Is the CDC Winning Its War on Zika?

CDC’s top priority is to protect pregnant women from the Zika virus
pregnant lady

Seventy years after the Centers for Disease and Control (CDC) was founded to fight mosquitoes that carried malaria, the CDC found itself entrenched in combat with another mosquito-borne illness, Zika virus.

The CDC activated its Emergency Operations Center to fight Zika on January 22, 2016, after a widespread Zika outbreak in the Americas was linked to a large increase in the number of babies born with microcephaly.

CDC’s top priority in the Zika response is to protect pregnant women.

To do that, efforts must continue to focus on preventing mosquito-borne spread of Zika virus through mosquito control and personal protective measures, collaborating to accelerate vaccine development, developing improved diagnostic testing, improving contraceptive access to reduce unintended pregnancies, and improving understanding of long-term outcomes for infants exposed to Zika virus infection during pregnancy.

As of January 2017, there is not a commercially available Zika vaccine.

As the emergency response approaches the one year mark, CDC highlights 10 critical contributions towards the fight against Zika virus this year.

To respond effectively, new public health surveillance and infection control tools were developed that will reduce the effect of Zika virus infection on children and families and will provide a foundation for continued efforts to fight the disease.

This CDC report highlights 10 critical contributions:

  • Issuing travel guidance to warn pregnant women not to travel to areas with Zika
  • Publishing clinical guidance for the care of pregnant women, their fetuses, and infants
  • Identifying sexual transmission of Zika virus
  • Monitoring blood safety and availability
  • Developing and distributing laboratory test kits and reagents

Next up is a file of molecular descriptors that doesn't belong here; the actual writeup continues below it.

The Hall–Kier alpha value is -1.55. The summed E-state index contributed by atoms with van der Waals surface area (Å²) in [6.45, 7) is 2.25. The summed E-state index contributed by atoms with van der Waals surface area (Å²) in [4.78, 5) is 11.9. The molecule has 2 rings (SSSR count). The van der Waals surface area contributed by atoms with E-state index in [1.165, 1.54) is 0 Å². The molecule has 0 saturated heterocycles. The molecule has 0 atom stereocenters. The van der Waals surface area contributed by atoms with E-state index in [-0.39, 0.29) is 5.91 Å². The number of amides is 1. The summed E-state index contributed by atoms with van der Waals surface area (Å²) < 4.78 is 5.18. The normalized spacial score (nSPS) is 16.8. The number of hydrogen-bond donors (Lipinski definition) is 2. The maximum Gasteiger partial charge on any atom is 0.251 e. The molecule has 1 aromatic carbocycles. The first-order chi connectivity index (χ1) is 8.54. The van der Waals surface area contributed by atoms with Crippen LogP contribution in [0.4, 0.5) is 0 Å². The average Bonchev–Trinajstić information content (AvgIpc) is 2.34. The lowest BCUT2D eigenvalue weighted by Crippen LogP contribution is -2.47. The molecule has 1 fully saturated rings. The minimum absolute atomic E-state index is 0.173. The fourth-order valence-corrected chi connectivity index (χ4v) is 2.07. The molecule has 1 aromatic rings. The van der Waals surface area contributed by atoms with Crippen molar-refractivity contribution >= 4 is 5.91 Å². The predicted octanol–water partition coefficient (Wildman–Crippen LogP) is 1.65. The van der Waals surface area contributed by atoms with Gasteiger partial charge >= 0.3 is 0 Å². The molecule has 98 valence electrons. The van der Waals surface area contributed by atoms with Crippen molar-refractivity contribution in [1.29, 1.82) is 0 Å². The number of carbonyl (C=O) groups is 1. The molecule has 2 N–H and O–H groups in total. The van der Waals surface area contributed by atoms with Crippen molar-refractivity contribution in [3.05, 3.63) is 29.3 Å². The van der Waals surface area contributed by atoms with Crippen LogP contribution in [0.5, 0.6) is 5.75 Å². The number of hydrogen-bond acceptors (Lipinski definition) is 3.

• Establishing a causal link between Zika virus infection during pregnancy and microcephaly and serious brain defects
  • Gathering and analyzing Zika pregnancy surveillance data to understand the magnitude of the risk and the full range of possible health effects for fetuses and infants following infection during pregnancy
  • Improving access to the full range of voluntary, reversible contraceptive methods to decrease unintended pregnancies as a strategy to reduce the impact of Zika virus infection
  • Implementing mosquito control strategies and building the evidence base for best practices
  • Improving understanding of the link between neurologic conditions (Guillain-Barré syndrome) and Zika virus infection

“Fighting Zika is the most complex epidemic response CDC has taken on, requiring expertise ranging from pregnancy and birth defects to mosquito control, from laboratory science to travel policy, from virology to communication science,” said CDC Director Tom Frieden, M.D., M.P.H.

“CDC experts in every field will continue to protect women and their families from the devastating complications of this threat.”

Zika virus remains a serious threat to public health, and focused efforts on these key priorities will help advance the fight against Zika.

CDC continues to recommend that pregnant women not travel to areas with Zika. If a pregnant woman travels to or lives in an area with Zika, she should talk with her healthcare provider and strictly follow steps to prevent mosquito bites and sexual transmission of Zika virus.

The CDC encourages women who are considering pregnancy and their partners in areas with Zika to speak with their healthcare providers about pregnancy planning to better understand the risks, and the ways to reduce them.

Although these contributions demonstrate significant progress this year, the CDC’s fight against Zika is not over.